The Bankster’s reckless gambling on Wall Street has collapsed the global economy, and rather than being busted, they are being rewarded by an extraordinary series of taxpayer-backed programs. So what is happening with those programs? Are we getting our dollar’s worth? A few independent watchdogs have been trying to make sure that the bailout is being undertaken lawfully. They keep one eye on the regulators – trying to make sure their decisions are in the best interest of the public – and one eye on the banks – trying to make sure that the funds are used for their intended purpose.
Watchdogs Cry Foul on the Use of Bailout Funds
Elizabeth Warren is the Harvard law professor and consumer advocate who was appointed the chair of the Congressional Oversight Panel (COP), an official watchdog group for the $700 billion TARP bailout program, only a small portion of the bailout directly authorized by Congress. In 2009, Warren’s group produced two block-buster reports.
In February 2009, COP reviewed the original top ten TARP bailouts given to the largest financial institutions in October 2008. COP learned that every time Treasury invested $100 in one of the banks, it took back assets (stock options called “warrants”) that were worth, on average, $66. This equals a $78 billion shortfall for the $254 billion spent on these deals! That was only the first ten warrant purchases. By now taxpayers are even deeper in the hole. Read the report here.
Later in the year, many of the banks wanted to give back the bailout funds because they wanted to evade limitation on CEO pay in the pipeline. In July 2009, COP reviewed the government’s performance in selling back the taxpayer-owned warrants to the banks. They discovered that the government was under-charging the banks by as much as 66%! COP concludes that taxpayers could lose out on $2.7 billion or more. Read the report here.
Also in July 2009, New York Attorney General Andrew Cuomo released a report focusing on the bank bonuses paid out by the bailed out banks in 2008. The report notes that in many instances, bank bonuses exceeded bank profits. In other words, the money borrowed from the TARP allowed them to pay these bonuses. And, if they are unable to repay the government, then our tax dollars effectively went to support the living standards of top bank executives. Read the report here.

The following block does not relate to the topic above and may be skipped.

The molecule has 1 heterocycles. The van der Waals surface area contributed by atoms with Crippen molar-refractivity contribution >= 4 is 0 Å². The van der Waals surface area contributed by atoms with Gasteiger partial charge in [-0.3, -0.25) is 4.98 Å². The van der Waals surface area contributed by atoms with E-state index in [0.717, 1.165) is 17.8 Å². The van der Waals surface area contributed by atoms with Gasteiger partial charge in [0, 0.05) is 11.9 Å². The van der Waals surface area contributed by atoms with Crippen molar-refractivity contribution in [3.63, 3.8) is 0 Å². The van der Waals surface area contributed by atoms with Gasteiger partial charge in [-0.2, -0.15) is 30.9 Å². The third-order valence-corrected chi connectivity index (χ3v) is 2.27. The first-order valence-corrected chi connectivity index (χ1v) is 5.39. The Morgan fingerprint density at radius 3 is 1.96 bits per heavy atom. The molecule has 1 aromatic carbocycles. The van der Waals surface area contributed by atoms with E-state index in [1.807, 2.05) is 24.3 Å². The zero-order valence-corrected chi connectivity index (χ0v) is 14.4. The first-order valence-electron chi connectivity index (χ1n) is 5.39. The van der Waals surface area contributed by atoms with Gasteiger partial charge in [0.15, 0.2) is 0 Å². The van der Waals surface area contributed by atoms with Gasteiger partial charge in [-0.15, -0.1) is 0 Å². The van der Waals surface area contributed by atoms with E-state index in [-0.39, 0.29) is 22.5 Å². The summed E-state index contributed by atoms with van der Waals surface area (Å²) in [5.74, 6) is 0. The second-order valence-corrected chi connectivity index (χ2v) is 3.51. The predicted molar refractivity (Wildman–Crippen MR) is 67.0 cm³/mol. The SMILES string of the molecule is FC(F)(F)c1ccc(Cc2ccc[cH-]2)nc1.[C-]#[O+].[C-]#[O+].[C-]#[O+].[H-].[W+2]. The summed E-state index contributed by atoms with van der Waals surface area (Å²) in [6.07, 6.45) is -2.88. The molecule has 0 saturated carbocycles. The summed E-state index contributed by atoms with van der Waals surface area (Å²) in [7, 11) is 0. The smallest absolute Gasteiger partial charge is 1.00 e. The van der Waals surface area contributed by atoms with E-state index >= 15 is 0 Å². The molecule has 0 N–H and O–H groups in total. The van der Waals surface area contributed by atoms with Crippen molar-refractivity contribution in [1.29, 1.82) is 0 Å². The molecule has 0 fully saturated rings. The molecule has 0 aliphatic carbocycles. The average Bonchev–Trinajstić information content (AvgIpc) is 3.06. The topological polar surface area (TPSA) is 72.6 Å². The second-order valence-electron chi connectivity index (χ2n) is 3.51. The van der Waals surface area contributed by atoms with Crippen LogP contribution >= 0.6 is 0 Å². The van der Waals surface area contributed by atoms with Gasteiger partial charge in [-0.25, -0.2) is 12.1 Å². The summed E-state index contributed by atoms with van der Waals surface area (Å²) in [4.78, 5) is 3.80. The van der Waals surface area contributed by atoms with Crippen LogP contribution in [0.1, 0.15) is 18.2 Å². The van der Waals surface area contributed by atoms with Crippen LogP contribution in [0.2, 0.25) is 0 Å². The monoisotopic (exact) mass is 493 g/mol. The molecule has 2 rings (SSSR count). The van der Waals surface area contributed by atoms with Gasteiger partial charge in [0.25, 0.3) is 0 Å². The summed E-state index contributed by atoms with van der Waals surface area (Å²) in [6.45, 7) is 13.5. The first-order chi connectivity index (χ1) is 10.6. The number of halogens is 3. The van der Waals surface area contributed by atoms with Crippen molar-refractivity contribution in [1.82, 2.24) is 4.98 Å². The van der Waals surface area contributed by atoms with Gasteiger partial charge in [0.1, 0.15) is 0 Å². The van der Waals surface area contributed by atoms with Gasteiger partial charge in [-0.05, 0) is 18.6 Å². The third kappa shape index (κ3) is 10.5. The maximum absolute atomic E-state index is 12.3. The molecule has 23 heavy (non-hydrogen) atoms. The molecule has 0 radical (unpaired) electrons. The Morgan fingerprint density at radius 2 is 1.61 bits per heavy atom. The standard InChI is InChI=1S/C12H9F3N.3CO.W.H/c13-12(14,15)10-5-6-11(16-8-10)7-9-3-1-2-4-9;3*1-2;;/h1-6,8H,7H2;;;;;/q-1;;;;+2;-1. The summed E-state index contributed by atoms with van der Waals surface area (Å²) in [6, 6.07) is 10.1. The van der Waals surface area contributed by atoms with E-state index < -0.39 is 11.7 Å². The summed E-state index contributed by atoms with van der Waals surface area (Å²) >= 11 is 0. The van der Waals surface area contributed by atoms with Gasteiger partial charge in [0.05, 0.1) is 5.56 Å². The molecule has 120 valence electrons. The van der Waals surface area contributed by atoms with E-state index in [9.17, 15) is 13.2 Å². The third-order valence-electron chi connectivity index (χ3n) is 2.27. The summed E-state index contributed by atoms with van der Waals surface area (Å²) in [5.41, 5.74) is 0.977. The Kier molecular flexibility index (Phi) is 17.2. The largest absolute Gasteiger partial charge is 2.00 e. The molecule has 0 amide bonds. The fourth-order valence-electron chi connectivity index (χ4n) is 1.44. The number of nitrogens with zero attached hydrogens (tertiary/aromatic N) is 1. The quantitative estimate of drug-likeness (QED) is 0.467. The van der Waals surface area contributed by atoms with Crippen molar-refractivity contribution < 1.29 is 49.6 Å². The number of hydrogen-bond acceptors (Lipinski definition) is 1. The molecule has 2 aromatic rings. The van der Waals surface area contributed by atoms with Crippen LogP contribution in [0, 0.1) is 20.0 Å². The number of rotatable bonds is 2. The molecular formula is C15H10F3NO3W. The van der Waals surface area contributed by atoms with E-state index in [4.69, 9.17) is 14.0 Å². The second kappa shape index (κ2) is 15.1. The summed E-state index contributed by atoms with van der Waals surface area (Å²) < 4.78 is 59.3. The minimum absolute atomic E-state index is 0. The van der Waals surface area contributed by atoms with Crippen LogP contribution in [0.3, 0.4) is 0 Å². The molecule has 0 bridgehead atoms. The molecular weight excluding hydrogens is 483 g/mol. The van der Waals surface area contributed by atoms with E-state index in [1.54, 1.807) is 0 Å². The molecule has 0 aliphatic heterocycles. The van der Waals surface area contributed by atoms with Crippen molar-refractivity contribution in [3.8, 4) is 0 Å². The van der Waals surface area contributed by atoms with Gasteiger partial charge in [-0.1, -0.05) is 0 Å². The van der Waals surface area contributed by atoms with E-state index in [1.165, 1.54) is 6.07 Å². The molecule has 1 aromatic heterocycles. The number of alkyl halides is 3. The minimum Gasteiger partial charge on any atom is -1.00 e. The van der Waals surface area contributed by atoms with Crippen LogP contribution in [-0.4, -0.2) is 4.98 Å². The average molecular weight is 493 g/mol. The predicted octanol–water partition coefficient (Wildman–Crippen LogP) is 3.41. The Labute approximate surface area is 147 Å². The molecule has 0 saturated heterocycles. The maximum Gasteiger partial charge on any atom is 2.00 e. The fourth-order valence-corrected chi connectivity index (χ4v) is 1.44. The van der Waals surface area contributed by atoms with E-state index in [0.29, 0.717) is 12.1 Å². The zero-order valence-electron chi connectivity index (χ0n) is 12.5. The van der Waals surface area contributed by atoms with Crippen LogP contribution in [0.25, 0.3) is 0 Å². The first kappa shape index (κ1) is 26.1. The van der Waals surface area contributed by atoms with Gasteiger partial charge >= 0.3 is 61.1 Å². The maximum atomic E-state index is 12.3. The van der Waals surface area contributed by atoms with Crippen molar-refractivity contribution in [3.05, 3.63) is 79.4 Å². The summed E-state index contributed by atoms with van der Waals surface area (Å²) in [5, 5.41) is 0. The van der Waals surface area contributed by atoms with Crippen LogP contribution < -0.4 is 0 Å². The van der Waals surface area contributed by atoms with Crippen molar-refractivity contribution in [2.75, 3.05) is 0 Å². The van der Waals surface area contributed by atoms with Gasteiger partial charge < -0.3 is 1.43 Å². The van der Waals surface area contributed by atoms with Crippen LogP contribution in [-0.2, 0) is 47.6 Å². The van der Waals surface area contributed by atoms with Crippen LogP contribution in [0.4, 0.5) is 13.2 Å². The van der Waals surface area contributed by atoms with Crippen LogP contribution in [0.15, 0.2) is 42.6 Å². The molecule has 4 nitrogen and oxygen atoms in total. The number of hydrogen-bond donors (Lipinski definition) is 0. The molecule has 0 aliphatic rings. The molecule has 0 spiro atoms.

We are talking billions and billions of taxpayer dollars being squandered here. How much are we potentially in the hole for? Two good sources have put the bailout allocation at $10-12 trillion with $3 trillion having been accessed as of September 2009. The SIGTARP, the Independent Inspector General for the TARP bailout program, tells us that if you add up all the federal bailout plans and government guarantees – the American people have extended a $23 trillion line of credit to the Banksters. $23 trillion! That is double the size of our economy! We won’t spend $23 trillion and we will get some of our money back, but these astonishing numbers illustrate the lengths that the government will go to take care of friends on Wall Street. Read the report here.
While money that hasn’t even been printed yet is being thrown at the banks, nothing meaningful has been done to help families facing foreclosure. As of September 2009, 88% of Adjustable Rate Mortgages have not even reset to their higher rates, a ticking foreclosure time bomb.
Let’s Take it Back!
It’s simple justice, we want our money back!
The best way to do it? Nobel Prize-winning economist Joseph Stiglitz, Dean Baker, Robert Pollin and others are calling for a teeny tiny Bankster tax, 0.25 %, on the sale or purchase of a share of stock, bond or derivatives would allow us to recoup our losses and put the money to work rebuilding America. The idea was even touted in 1989 by President Obama’s chief economic adviser Larry Summers.
The idea is called a “financial transaction tax,” but we prefer to call it a FAT CAT Tax (Financial Accountability Tax on Corporate Agents and Traders).